How did Jay Leno really feel in 2009, when NBC revealed its master plan to hand The Tonight Show over to Conan O’Brien? The comedian doesn’t mince words in an upcoming interview with 60 Minutes, telling Steve Kroft that the decision took him completely by surprise. “I was blindsided,” he says, according to CBS News.
And though Leno adds that he never asked his corporate overlords to explain their reasoning, hearing he was being replaced felt like being rejected by his girlfriend: “You know, you have a girl [who] says, ‘I don’t want to see you anymore.’ Why? You know, she doesn’t want to see you anymore, okay?”
This time around, though, Leno seems much more at peace with the network’s machinations — even though, as the host notes in the clip below, he “probably would have stayed [on Tonight] a little longer” if he had his druthers.
That said, Leno adds, “it’s not my decision” — and he believes that bringing in “an extremely qualified young guy” like Jimmy Fallon, whom Leno likens to “a young Johnny [Carson],” makes “perfect sense.” So maybe this isn’t a happy ending for Leno — but at least it’s one he can understand.
On November 8, New York-based comedian Kerry Coddett (pictured, left) fired shots at Saturday Night Live with an editorial published on the Atlantic‘s website. In it, she blasted the notion that the show’s cast hadn’t featured a black woman in years because — as longtime repertory player Kenan Thompson said in a widely-circulated interview last fall — “in auditions, they just never find ones that are ready.” Coddett contended instead that SNL‘s diversity problems were endemic and ingrained. “Perhaps it’s not that black women aren’t ‘ready’ for SNL; it’s that SNL isn’t ready for a black woman,” she wrote.
Less than a month later, a rep from Saturday Night Live invited Coddett to audition for the show.
“I didn’t know anything about the audition until I got there,” she told EW in an interview Wednesday. “Going into it, I was like ‘Ha, wouldn’t it be funny if there were only black women here?’ And that’s what it was.”
Is there room on the high seas for two elaborate pirate shows? We’ll find out this spring, when NBC premieres the swashbuckling series Crossbones — months after Starz brings its own salty tale, Black Sails to the small screen. There are, however, plenty of differences between the two programs… and not just because one’s on pay cable (read: nudity!) and the other isn’t.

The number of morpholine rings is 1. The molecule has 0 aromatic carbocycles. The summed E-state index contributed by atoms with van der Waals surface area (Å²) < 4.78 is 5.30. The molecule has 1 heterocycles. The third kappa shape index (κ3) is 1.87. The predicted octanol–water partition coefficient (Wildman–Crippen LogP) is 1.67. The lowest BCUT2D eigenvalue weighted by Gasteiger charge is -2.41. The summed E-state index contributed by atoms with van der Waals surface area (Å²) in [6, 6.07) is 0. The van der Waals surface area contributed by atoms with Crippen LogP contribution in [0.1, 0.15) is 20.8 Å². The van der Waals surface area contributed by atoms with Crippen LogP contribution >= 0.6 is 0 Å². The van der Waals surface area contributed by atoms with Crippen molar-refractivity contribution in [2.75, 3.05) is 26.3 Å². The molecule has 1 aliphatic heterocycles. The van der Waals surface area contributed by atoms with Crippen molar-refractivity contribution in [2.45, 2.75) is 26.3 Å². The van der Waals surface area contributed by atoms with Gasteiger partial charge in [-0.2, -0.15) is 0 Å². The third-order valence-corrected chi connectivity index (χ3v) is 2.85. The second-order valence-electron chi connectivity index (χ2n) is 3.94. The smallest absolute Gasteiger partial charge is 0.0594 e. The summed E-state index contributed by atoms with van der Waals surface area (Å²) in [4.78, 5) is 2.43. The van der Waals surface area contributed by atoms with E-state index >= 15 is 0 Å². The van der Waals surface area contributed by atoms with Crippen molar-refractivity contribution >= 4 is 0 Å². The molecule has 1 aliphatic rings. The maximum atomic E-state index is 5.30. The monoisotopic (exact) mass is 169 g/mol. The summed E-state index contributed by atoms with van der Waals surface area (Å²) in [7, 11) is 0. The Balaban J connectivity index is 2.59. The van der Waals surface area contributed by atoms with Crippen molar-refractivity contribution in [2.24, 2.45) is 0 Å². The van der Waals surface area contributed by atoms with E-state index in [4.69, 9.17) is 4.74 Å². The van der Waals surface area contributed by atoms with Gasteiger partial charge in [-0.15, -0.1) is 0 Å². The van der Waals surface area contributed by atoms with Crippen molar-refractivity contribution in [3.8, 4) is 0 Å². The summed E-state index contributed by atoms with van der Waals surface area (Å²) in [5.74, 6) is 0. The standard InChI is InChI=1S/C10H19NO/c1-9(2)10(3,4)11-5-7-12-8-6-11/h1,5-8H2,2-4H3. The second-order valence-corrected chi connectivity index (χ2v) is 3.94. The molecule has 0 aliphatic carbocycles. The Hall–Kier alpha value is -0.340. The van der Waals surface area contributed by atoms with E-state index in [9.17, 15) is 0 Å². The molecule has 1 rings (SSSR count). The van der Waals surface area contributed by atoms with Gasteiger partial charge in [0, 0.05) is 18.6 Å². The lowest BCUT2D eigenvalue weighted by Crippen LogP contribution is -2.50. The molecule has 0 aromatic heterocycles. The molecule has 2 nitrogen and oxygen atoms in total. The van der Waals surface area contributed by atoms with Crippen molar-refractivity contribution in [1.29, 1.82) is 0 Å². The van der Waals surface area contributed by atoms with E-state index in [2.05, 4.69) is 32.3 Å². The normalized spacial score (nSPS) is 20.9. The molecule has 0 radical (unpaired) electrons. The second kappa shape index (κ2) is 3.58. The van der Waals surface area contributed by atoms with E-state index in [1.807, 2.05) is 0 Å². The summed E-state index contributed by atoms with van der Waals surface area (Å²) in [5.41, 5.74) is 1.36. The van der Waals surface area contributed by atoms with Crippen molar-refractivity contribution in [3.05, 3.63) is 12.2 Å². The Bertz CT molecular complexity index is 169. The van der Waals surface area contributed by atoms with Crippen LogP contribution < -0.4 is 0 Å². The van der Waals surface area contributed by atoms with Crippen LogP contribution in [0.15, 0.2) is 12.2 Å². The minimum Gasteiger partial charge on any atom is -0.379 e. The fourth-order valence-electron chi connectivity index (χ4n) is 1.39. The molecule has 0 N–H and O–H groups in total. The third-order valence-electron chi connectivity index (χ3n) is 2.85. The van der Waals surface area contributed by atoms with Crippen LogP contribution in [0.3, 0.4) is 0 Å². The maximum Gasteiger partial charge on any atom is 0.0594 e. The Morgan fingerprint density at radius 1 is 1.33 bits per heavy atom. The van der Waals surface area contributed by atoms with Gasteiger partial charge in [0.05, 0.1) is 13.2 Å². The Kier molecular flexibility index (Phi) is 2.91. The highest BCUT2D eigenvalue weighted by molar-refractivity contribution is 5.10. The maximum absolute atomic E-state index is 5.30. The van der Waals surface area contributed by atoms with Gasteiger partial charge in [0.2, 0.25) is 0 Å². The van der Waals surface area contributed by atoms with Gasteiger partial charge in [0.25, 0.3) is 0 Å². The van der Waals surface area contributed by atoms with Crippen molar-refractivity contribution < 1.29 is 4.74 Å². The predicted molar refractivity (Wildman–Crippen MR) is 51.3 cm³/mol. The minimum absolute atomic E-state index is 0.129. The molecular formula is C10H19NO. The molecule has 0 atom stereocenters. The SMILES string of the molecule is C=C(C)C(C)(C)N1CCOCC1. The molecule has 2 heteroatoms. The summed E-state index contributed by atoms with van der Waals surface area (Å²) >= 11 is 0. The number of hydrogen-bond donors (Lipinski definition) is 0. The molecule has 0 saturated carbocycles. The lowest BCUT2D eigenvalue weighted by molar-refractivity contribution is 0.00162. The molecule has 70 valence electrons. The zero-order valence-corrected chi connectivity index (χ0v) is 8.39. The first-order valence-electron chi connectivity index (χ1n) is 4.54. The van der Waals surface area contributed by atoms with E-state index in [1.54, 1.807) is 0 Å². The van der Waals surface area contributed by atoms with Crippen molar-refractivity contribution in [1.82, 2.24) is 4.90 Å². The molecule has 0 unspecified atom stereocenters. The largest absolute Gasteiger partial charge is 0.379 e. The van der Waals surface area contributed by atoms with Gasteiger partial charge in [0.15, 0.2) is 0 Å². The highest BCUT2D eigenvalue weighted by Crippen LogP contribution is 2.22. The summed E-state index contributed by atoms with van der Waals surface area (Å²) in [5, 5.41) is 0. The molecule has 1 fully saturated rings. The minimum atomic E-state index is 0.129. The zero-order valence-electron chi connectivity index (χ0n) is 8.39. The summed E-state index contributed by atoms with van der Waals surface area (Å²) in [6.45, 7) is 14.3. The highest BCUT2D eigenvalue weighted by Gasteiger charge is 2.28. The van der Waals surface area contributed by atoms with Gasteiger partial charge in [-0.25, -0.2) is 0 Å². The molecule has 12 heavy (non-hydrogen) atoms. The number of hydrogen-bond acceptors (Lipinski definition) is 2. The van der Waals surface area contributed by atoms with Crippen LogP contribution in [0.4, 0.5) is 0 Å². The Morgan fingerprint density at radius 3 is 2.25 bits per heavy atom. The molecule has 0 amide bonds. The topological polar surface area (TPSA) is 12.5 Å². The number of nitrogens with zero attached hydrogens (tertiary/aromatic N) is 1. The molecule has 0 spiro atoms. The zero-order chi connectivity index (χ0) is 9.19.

To wit: While both shows are set in the same year (1715) and place (the pirate paradise of New Providence, an island in the Bahamas), Black Sails is a gritty prequel to Robert Louis Stevenson’s Treasure Island. Crossbones, by contrast, is a fact-based drama that focuses on one of the world’s most notorious real-life pirates: Edward Teach, better known as Blackbeard (played by John Malkovich. Yes, that John Malkovich). The action begins when the British government has assassin Tom Lowe (Richard Coyle of Covert Affairs) go undercover to bring Blackbeard down. But like many a clandestine agent, Lowe soon finds himself being drawn deeper and deeper into Teach’s world — and even becoming sympathetic to the scoundrel’s political ideals.
Want to know even more? Check out our Q&A with Oscar-nominated producer Walter F. Parkes, who’s executive producing Crossbones alongside Laurie MacDonald, his wife and business partner, and series creator Neil Cross, whom you may know as the mastermind behind the BBC’s Luther. READ FULL STORY